The draft is loaded with edge rushers, and Burns might be the best available with the No. 15 pick. Mississippi State’s Montez Sweat has seen his stock rise after outstanding workouts at the Senior Bowl and NFL scouting combine, and he will likely be off the board by then, along with top prospects Nick Bosa of Ohio State and Josh Allen of Kentucky.

Florida’s Jachai Polite or Michigan’s Chase Winovich could be second-round edge rusher options, but the decision could come down to how much faith the Redskins have in Ryan Anderson. The 2017 second-round pick is the heir apparent to Preston Smith, who left the team for a $54 million deal with the Packers, but Anderson has just two sacks in two seasons.

Wide receiver is another position that could be in play for Washington with the 15th pick. Josh Doctson has been inconsistent since being selected in the first round in 2016, and yet he led all Redskins wide receivers with 44 catches last season — good for just 79th in the NFL. Slot receiver Jamison Crowder joined the Jets in free agency. The team has high hopes for Trey Quinn, the final pick in last year’s draft, but he was injured for most of last season.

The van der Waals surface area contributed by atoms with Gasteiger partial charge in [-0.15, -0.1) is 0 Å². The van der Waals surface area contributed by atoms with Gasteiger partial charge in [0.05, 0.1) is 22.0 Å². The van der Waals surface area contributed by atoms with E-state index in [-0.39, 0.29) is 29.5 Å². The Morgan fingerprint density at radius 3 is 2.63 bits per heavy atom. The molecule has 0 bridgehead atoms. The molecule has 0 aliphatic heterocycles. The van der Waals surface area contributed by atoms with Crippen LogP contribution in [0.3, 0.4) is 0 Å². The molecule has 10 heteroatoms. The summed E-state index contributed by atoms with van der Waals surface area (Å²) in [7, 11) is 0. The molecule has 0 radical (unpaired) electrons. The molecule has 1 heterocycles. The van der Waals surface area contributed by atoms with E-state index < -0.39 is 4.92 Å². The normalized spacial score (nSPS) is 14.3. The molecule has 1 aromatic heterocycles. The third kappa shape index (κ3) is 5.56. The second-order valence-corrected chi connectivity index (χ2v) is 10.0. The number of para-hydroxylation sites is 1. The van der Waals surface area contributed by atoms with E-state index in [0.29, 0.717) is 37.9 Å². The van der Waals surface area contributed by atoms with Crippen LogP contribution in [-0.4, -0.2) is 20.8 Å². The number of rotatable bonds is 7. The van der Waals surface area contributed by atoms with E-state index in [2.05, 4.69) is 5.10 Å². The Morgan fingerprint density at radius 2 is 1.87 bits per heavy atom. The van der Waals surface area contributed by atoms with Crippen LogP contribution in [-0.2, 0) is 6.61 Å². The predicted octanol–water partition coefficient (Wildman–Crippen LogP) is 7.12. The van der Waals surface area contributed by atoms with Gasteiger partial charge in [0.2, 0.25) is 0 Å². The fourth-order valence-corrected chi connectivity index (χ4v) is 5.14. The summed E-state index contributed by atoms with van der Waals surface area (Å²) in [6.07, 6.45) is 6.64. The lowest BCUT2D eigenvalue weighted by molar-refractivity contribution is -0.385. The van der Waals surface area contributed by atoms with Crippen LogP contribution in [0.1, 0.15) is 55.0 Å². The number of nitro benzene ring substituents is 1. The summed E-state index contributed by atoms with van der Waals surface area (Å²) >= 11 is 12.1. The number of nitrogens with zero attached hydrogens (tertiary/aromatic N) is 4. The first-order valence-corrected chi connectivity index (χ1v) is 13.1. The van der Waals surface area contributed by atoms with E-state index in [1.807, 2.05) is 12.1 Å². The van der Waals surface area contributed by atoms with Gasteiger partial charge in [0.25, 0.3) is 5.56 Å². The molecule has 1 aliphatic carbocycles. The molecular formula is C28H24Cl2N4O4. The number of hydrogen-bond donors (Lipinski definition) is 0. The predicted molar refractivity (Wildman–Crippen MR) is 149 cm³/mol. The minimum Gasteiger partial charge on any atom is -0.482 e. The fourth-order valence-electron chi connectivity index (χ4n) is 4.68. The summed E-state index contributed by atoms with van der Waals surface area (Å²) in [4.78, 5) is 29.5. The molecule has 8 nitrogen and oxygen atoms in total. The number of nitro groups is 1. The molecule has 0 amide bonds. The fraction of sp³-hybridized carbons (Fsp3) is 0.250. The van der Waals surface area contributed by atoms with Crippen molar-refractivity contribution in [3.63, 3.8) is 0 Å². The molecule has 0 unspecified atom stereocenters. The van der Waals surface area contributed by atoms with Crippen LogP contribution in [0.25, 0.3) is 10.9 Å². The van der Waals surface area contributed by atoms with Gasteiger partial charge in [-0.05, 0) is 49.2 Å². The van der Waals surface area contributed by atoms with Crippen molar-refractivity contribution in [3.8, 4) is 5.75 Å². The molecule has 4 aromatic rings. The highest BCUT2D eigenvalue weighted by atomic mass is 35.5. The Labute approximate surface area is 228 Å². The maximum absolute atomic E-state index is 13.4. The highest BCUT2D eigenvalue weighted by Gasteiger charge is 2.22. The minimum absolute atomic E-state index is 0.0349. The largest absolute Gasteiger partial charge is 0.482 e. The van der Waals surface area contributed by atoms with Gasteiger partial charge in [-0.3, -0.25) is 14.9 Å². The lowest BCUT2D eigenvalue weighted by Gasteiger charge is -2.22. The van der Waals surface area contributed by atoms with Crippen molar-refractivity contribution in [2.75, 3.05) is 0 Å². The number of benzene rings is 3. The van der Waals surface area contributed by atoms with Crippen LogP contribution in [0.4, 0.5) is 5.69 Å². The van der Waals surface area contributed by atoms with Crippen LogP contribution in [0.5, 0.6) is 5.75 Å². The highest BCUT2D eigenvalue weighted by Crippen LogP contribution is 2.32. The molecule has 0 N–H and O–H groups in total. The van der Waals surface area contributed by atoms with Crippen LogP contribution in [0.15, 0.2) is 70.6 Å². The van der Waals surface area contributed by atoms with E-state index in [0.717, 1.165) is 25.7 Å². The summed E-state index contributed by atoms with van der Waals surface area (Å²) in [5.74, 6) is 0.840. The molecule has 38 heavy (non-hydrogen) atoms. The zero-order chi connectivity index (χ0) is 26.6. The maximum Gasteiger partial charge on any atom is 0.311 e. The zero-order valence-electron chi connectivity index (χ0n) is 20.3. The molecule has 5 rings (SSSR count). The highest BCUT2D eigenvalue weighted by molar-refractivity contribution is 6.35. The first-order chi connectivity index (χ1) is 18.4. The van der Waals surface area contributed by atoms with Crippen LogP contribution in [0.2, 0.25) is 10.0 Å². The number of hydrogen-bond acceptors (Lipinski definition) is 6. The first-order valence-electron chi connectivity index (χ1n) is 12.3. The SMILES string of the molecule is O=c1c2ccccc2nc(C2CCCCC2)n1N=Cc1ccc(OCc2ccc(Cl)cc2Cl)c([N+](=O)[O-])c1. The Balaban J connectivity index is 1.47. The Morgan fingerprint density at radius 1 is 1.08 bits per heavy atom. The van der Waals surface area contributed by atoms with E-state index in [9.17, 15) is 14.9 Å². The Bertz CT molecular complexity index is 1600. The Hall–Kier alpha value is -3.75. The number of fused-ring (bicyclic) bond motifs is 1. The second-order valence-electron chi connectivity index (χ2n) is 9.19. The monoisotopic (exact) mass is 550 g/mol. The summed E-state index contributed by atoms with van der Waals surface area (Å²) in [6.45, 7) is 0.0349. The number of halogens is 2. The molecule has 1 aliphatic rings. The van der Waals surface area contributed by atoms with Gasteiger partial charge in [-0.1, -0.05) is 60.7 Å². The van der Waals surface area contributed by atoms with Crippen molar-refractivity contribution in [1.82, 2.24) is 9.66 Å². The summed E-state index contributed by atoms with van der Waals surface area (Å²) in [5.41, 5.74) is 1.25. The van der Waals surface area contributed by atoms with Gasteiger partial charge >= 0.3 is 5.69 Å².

Among the top options at wideout are Mississippi’s D.K. Metcalf, who is considered more of a big-play deep threat than an all-around receiver, and Oklahoma’s Marquise Brown, who is coming off foot surgery and might not be ready for training camp.

The Redskins have patched holes at some of their other positions of need, adding three-time Pro Bowl safety Collins on an $84 million contract and former ­Giants first-rounder Ereck Flowers to the offensive line, as well as trading for quarterback Case Keenum to compete with Colt ­McCoy. None of those signings preclude the Redskins from also drafting a rookie, but if nothing else, they might allow the team to avoid reaching for a player based on positional need at No. 15 — something Gruden and the Redskins can’t afford to do in advance of a do-or-die season.